For more details, read these FAQs about what to expect after getting vaccinated.
How can I make an appointment?
If you’ve had a hard time getting an appointment, please don’t give up. There have been a few challenges, including supply and distribution issues, as well as complicated vaccine shipping and storage requirements, With so many people wanting to get vaccinated, the lines can be long. Blue Shield California is working with the state to create an effective, safe, efficient, and equitable vaccine rollout for all Californians.
In the meantime, please be patient. Don’t give up. As more vaccines are distributed, appointments will become easier to get. Here’s how to get one:
- You can schedule your appointment at My Turn or by calling (833) 422-4255.
- You might have to wait on hold for a while, but it’s worth it.
- If you’re still having trouble, ask a family member or a friend if they can help.
- You can also ask your doctor, pharmacist, or community health center if they are giving vaccines. If they are, ask them to contact you when the vaccine is available.
How do I get to my appointment if I need transportation or assistance?
If you have a Blue Shield Medicare Advantage or Blue Shield Promise plans, you may be able to use Call the Car service to take you to and from the vaccine appointment.
- Check your Evidence of Coverage or Member Handbook for benefit information or call Customer Care at the number on the back of your ID card.
- To schedule a pickup, contact Call the Car at:
I and/or my loved one is homebound. What should I do?
Reach out to your healthcare provider first to find out if they can send someone to your home to provide the vaccine. If your provider cannot assist, then reach out to your local or county health department or pharmacy.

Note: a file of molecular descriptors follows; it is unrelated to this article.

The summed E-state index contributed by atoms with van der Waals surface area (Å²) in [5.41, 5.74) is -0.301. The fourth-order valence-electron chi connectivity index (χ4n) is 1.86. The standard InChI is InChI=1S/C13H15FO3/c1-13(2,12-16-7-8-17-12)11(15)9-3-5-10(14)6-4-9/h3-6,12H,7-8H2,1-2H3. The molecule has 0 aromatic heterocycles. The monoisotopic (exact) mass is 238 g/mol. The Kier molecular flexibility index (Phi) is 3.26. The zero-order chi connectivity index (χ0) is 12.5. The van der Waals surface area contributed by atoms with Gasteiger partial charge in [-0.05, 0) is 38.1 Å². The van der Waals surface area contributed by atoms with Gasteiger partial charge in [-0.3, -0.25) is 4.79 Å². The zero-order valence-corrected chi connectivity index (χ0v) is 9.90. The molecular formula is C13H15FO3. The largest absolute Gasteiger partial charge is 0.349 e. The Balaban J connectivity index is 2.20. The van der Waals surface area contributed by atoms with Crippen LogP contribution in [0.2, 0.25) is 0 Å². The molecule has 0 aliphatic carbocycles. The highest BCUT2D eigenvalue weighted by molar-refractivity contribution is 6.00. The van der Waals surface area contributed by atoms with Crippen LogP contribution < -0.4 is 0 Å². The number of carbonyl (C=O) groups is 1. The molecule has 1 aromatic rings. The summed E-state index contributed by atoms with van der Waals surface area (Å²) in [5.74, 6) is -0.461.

What should I expect during my appointment?
You may need to wait in line at the vaccination site. After you get the vaccine, you’ll be asked to sit and wait for 15 to 30 minutes. This is so the staff can watch for rare allergic reactions. Please continue to wear your mask and stay six feet away from others. You will be given a vaccination card.
If you received Pfizer or Moderna vaccine, make sure you get an appointment for your second dose.
Key things to keep in mind as you or family members look to get vaccinated
- The vaccine is free. You do not need health insurance to get it.
- Everyone can get vaccinated. Your immigration status does not matter.
- You can schedule your appointment at My Turn or by calling (833) 422-4255.
- Language concerns? There will be interpreters on the phone and to help at the vaccination site.
After you’ve been fully vaccinated, you may have more freedom. See the CDC’s guidance to find out what will change and what will stay the same. But keep in mind that even after you are vaccinated, it is important to continue to protect yourself and others. That means you should still wear a mask and practice social distancing when in public That will help keep everyone safe as we wait for more Californians to get vaccinated.